by Michael Goodwin
Among its many stamps, the Postal Service has a series called “Made in America, Building a Nation.” The strip of “forever” stamps is a collection of iconic photographs of 20th-century industry featuring men and women toiling on railroads, skyscrapers and factory floors.
A celebration of work and workers, the series quotes Helen Keller saying, “The world is moved along, not only by the mighty shoves of its heroes, but also by the aggregate of the tiny pushes of each honest worker.”
My, oh, my, how times have changed. America now has a government that views work as a trap and celebrates those who escape it.
That is the upshot of last week’s remarkable exchange over ObamaCare. It began when the head of the nonpartisan Congressional Budget Office reported that the interplay of taxes and subsidies in the law “creates a disincentive for people to work.” The report predicted the mix would lead to fewer hours worked, costing the equivalent of nearly 2.5 million jobs.
In response, President Obama’s spokesman pleaded guilty — with pride and pleasure.
“Opportunity created by affordable, quality health insurance allows families in America to make a decision about how they will work, or if they will work,” Jay Carney said. Harry Reid and Nancy Pelosi applauded the law for freeing people from “job-lock.”
They never mentioned the implications of this distinctly Obama-ish New Deal. The subsidies that enable some Americans to decide “if they will work” mean higher taxes from those who must or want to work.
Republicans immediately jumped on the finding as proof that the law is a jobs killer and cited earlier discoveries about its destructive impact. These include Obama’s lie that “you can keep your plan” and the fact that many new insurance plans come with higher premiums and deductibles and fewer doctors.
Pay more, get less will be the experience for tens of millions by the time the law is fully implemented. And don’t forget its assault on religious freedom.
All true and yet, as Carney’s defense showed, something much, much larger is at play. The impacts are symptoms. The disease is that leading Democrats view fewer workers and more dependency as a good thing. That attitude largely explains slow economic growth, record-low labor rates and the explosion of handouts over the last five years.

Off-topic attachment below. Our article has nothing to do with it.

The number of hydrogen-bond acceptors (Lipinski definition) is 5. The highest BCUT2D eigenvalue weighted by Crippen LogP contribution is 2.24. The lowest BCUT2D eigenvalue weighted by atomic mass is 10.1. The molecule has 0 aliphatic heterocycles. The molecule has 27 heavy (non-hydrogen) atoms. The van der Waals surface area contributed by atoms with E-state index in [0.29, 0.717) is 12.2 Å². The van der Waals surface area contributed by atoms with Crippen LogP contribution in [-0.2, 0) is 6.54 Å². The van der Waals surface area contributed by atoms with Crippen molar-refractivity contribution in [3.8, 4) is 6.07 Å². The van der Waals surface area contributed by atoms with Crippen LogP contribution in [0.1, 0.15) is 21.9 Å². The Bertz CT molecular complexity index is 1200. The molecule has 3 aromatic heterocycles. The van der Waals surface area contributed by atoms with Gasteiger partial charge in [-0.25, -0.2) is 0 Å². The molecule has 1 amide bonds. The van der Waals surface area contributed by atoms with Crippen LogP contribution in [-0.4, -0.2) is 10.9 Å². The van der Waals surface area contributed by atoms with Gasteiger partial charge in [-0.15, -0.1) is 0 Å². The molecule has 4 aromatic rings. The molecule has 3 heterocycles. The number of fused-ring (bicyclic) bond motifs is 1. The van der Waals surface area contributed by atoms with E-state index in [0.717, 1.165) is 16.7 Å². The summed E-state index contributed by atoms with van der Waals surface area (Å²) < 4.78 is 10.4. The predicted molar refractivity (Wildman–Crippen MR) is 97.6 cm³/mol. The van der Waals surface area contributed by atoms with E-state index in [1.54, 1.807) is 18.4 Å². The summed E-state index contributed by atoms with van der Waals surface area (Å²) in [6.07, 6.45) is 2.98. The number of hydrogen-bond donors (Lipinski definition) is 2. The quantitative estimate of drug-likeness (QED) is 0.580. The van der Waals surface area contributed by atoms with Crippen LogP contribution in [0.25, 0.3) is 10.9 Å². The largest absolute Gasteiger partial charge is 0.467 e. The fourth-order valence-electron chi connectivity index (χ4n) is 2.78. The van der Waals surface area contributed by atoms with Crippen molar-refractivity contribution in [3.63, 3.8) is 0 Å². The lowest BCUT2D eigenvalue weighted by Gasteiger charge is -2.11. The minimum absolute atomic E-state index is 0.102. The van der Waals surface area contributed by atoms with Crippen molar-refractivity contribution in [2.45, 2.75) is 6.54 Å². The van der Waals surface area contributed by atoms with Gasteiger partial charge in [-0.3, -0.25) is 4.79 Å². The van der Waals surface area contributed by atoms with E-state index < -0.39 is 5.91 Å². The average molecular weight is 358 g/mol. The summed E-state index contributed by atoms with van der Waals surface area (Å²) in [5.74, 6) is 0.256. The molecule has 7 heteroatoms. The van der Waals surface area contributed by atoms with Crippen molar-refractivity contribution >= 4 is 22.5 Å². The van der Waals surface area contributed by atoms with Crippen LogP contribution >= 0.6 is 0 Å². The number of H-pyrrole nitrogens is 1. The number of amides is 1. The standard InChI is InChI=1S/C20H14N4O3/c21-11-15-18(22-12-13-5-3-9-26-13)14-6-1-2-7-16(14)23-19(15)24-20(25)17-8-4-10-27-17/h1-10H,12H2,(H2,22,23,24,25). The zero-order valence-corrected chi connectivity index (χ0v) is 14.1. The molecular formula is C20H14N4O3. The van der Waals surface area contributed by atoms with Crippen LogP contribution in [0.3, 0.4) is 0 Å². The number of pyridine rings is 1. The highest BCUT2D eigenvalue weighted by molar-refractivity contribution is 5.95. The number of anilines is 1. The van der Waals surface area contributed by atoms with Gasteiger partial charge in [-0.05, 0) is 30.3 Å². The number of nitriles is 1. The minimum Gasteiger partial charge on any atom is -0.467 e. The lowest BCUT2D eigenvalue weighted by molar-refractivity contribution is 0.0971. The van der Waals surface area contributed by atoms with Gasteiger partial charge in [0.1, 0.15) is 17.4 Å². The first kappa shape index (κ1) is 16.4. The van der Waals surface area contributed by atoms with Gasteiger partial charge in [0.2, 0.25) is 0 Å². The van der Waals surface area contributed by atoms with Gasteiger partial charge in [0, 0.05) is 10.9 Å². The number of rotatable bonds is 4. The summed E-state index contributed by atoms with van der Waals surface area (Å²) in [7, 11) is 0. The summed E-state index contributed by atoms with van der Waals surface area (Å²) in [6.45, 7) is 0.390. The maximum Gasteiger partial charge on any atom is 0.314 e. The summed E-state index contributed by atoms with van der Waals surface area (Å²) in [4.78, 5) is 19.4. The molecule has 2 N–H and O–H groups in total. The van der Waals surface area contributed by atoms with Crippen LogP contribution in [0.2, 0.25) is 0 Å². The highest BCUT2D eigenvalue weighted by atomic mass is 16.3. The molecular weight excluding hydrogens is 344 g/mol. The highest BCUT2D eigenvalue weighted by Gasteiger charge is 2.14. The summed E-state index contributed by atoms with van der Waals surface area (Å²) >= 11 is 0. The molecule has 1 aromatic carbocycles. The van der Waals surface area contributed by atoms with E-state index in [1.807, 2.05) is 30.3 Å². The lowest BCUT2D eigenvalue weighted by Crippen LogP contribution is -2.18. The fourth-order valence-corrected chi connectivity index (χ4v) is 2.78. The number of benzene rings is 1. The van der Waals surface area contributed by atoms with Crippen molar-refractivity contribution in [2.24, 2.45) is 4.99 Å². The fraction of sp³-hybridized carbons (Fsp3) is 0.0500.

This anti-job, pro-dependency tilt is the crux of the nation’s polarization. In essence, it pits those who believe in the sanctity of work against those who believe in penalizing wealth and redistributing its fruits.
Not all Democrats agree with that approach, but the party is now controlled by those who do. It is the party that celebrates subsidies and rewards states for getting more people on food stamps. It opens the door wider for disability payments and fights for unemployment benefits like it once fought for jobs. It does these things not because of an emergency but because of a warped ideology.
As such, it has broken with the heritage celebrated on the postage stamps and in the hearts and minds of generations. In that America, work, any work, was honorable while being on the dole was cause for shame. Still is.
Yes, work itself has changed and many manufacturing and factory jobs have disappeared. Yet the most troubling change has nothing to do with the kind of work and everything to do with attitudes and values about work.
The stigma attached to getting something for nothing is being replaced by an endless demand for more free stuff. One party is stoking that demand as it moves from being the working-class party to the entitlement party.
That revelation counts as the silver lining of ObamaCare. We now have it straight from the White House and Congress that creating jobs is not really their goal. Instead, the president’s singular piece of legislation is a success because it helps people get healthcare while avoiding work.
That is the Obama legacy. It should be celebrated with postage stamps featuring couch potatoes dozing in front of televisions.
SOURCE: New York Post